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Breastfeeding experiences and perspectives among women with postnatal depression: A qualitative evidence synthesis

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Breastfeeding experiences and perspectives among women with postnatal depression : A qualitative evidence synthesis. / Da Silva Tanganhito, Daniela; Bick, Debra; Chang, Yan Shing.

In: Women and Birth, 2019.

Research output: Contribution to journalArticle

Harvard

Da Silva Tanganhito, D, Bick, D & Chang, YS 2019, 'Breastfeeding experiences and perspectives among women with postnatal depression: A qualitative evidence synthesis', Women and Birth. https://doi.org/10.1016/j.wombi.2019.05.012

APA

Da Silva Tanganhito, D., Bick, D., & Chang, Y. S. (2019). Breastfeeding experiences and perspectives among women with postnatal depression: A qualitative evidence synthesis. Women and Birth. https://doi.org/10.1016/j.wombi.2019.05.012

Vancouver

Da Silva Tanganhito D, Bick D, Chang YS. Breastfeeding experiences and perspectives among women with postnatal depression: A qualitative evidence synthesis. Women and Birth. 2019. https://doi.org/10.1016/j.wombi.2019.05.012

Author

Da Silva Tanganhito, Daniela ; Bick, Debra ; Chang, Yan Shing. / Breastfeeding experiences and perspectives among women with postnatal depression : A qualitative evidence synthesis. In: Women and Birth. 2019.

Bibtex Download

@article{e9d56834983b44c891a1ab7332eda81e,
title = "Breastfeeding experiences and perspectives among women with postnatal depression: A qualitative evidence synthesis",
abstract = "Background: Studies show that postnatal depression affects around 10–16{\%} of women globally. It is associated with earlier cessation of breast feeding, which can negatively impact infants’ long-term development. Mechanisms underpinning associations between mental health and women's decision to commence and continue to breastfeed are complex and poorly understood. Aim: The aim of this review was to investigate breastfeeding experiences, perspectives, and support needs of women with postnatal depression. No previous reviews were identified which had addressed this aim. Method: A systematic search was conducted of six databases to identify relevant qualitative studies. Six included studies were critically appraised and synthesised using thematic synthesis. Findings: Five themes were identified: (1) desire to breastfeed and be a ‘good mother’, (2) struggles with breastfeeding, (3) mixed experiences of support from healthcare professionals, (4) importance of practical and social support, (5) support for mental health and breastfeeding. Most women with postnatal depression expressed strong intentions to breastfeed, although some perceived ‘failure’ to breastfeed triggered their mental health problems. Practical and non-judgemental support for their mental health needs and for successful breastfeeding from healthcare professionals, family and friends are needed. Conclusion: Most women with postnatal depression desired to breastfeed but experienced breastfeeding difficulties that could impact on their mental health. By offering women with postnatal depression tailored and timely support, healthcare professionals could help women minimize breastfeeding problems which could consequently impact on their mental well-being and ensure they and their infants have opportunity to benefit from the advantages that breastfeeding offers.",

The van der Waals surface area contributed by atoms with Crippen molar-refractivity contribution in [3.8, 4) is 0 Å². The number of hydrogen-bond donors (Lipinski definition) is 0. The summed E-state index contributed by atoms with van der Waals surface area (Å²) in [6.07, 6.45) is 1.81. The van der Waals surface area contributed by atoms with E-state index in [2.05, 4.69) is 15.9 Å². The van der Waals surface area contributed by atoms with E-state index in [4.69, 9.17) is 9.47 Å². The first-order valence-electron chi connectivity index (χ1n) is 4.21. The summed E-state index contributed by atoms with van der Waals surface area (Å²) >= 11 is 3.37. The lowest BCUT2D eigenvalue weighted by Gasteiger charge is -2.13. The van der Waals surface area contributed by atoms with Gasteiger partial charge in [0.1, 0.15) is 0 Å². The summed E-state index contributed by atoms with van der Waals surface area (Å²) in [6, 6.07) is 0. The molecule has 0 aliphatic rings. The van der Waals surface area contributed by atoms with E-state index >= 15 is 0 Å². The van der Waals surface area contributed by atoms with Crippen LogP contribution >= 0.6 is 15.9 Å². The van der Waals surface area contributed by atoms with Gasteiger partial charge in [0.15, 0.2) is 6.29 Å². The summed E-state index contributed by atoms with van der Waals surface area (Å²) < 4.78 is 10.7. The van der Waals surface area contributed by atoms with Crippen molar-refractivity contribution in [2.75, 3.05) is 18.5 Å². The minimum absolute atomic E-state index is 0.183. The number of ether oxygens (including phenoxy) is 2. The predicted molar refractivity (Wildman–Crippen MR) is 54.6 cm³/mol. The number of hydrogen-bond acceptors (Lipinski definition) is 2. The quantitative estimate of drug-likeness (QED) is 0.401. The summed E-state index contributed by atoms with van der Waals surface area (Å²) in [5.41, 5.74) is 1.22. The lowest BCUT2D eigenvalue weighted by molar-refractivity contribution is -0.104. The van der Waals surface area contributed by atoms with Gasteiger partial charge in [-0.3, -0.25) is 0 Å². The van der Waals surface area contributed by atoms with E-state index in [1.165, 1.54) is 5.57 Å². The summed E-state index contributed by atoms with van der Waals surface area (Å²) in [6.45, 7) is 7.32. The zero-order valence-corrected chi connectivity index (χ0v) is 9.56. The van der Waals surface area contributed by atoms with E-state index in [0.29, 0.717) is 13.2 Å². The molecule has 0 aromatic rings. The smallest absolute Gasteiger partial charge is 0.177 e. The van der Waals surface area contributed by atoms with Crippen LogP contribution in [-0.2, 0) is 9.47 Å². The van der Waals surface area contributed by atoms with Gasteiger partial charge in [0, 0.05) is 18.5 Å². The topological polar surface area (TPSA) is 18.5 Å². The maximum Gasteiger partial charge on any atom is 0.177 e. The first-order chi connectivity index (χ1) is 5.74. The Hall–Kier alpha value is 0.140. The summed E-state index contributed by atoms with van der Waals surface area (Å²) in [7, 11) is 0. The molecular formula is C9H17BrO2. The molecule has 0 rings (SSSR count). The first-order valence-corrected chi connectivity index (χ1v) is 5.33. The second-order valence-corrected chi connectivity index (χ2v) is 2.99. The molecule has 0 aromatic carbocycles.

keywords = "Breastfeeding, Experiences, Mental health, Postnatal depression, Postpartum depression, Support needs",
author = "{Da Silva Tanganhito}, Daniela and Debra Bick and Chang, {Yan Shing}",
year = "2019",
doi = "10.1016/j.wombi.2019.05.012",
language = "English",
journal = "Women and Birth",
issn = "1871-5192",
publisher = "Elsevier",

}

RIS (suitable for import to EndNote) Download

TY - JOUR

T1 - Breastfeeding experiences and perspectives among women with postnatal depression

T2 - A qualitative evidence synthesis

AU - Da Silva Tanganhito, Daniela

AU - Bick, Debra

AU - Chang, Yan Shing

PY - 2019

Y1 - 2019